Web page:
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is a necessity on one side, and Exeter Hall is a power in the State on the other; and Mr. Russell seems to be balancing his attention between the two, like the ass between two bundles of hay. If Great Britain can hesitate in her choice between fanaticism and cotton, Mr. Russell is less of an ass than we suppose. --We do not believe she can hesitate long; we know she must bow the knee to cotton in the end; and if Mr. Russell, especially after the rout at Manassas, can be induced by Seward and Scott to believe that England can get the cotton without the consent of the South, he is not the man whom the Times should send to America at such a crisis, if it has much regard for the interests of its own people. The South is master of the situation, both as regards England and the North. It does not expect the sympathy of England — her interests, and these alone, must determine her course. We understand the power of fanaticism in Great Britain, and do not underrate the violence and veno
nd that we will co-operate with her as far as may be in our power to do so. Resolved, That the Secretary of the meeting he instructed to communicate a copy of these proceedings to Mrs. Hopkins. The following was also offered: Resolved, That each member of this meeting will consider himself a committeeman to aid (by raising contributions and otherwise) in forwarding the object which we have in view, to aid in the relief of our sick soldiers.--(Adopted.) The following are the committees appointed: On Resolutions.--J. G. Shorter, E. A. Baker, Dr. W. R. Cunningham, C. J. McRae, W. G. England, G. T. Yelverton, E. Philips. On Address.--R. H. Smith, J. L. M. Curry, E. Harrison, J. G. Shorter, H. C. Jones E. S. Fair, W. P. Chilton, (added on motion.) Executive Committee.--Wade Keyes, S. S. Scott, E. C. Elmore, Alfred Jones, (added on motion.) Treasurer — John Harrell. Secretary — D. L. Dalton. W. P. Chilton, Pres't. H. C. Jones, Sec'y
ade public. If we are well informed — and we believe that we are — Lincoln had pledged himself to deliver the tobacco of Virginia to the French Government by the 1st of August on this condition, the French Government had authorized its agents to purchase. The rates were concluded, but with the express understanding that the Government at Washington would be prepared to deliver the tobacco on the 1st of August. 21st of July.--time passes, But by exterminating the Confederate army, Scott hoped to enter Richmond in triumph on the 22d; and the tobacco could then have been delivered at the date agreed upon. But Lincoln, who has probably not read Lafontaine, had sold the bear skin before killing the bear. The question now is to know how the French Government will take the hazardous joke. It is with the same arrogance that Lincoln has promised the European powers to deliver to them the cotton of the South in the middle of October. We shall now see if these gentlemen of th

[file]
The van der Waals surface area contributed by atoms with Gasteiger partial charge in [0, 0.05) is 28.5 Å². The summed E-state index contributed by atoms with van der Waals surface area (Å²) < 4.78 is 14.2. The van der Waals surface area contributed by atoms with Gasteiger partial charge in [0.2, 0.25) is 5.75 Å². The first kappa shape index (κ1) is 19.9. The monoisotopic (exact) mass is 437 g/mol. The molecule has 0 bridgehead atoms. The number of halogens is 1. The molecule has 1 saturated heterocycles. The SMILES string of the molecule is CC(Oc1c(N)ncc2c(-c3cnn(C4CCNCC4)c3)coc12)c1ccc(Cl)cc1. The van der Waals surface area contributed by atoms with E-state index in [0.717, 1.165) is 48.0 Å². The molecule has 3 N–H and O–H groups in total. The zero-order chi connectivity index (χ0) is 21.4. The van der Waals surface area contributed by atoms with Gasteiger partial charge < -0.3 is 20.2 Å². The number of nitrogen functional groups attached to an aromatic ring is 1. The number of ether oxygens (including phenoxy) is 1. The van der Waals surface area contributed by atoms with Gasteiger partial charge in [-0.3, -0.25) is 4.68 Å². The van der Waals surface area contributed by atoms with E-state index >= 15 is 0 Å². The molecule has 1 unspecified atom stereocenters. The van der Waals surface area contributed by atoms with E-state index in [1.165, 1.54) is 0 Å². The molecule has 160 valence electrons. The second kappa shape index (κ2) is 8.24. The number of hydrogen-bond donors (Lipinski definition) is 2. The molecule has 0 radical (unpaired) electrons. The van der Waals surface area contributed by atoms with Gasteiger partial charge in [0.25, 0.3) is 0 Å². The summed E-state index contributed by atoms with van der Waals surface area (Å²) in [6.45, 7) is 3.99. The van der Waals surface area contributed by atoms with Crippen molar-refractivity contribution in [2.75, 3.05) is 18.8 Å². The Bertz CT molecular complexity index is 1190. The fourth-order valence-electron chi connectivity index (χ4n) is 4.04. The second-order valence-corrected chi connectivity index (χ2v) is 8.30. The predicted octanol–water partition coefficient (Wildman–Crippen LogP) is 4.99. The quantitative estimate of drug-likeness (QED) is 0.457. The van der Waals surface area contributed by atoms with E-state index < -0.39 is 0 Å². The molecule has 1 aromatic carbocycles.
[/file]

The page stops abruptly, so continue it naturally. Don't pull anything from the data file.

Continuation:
The Daily Dispatch: August 31, 1861., [Electronic resource], Correspondence of the Richmond Dispatch. (search)
roe, whose name he bears and whose remains repose safely and quietly upon the beautiful banks of the James river, where they were transferred in good time from that once proud, but now humbled city, in which Southerners are hated so intensely because they will not continue to pour out their treasure to build marble palaces for their worst enemies. James Monroe, now of New York, formerly belonged to the U. S. Army, was one of its most accomplished and efficient officers, and was with old Scott in Mexico. He resigned about eight years ago. I regret that our citizens, even the ladies, have been misrepresented by some injudicious letter-writer, whose unjust statements have appeared in print I know the gratifying fact that our citizens have acted liberally with regard to the soldiers, that money has been voted, clothing and provisions furnished, the houses thrown "open wide" for their welcome reception and hospitable entertainment, and that the ladies especially have acted most
be prolific in military developments, not the least among which is the many styles in which the art of war is presented to the reading public by authors on that science. In former days old Fuss and Feathers bore off the palm in his knowledge of the subject, and his "tactics," for so many years the text book of the U. S. Army, had so overshadowing a popularity that no other writer dare enter the field in opposition to the doughty General.--The times, however, are changed, and so are the men. Scott and his tactics are fossil remainders. Younger military writers have borrowed all of his system worth translating to our modern time, and have added thereto the fruits of a later and more enlarged experience. In this department of literature the South is pre-eminent. The efforts at publishing of late by Southern firms are of the most creditable kind. Books are gotten up in a style unsurpassed by Northern houses.--Among the military books lately issued none surpass Gilham's Manual, publis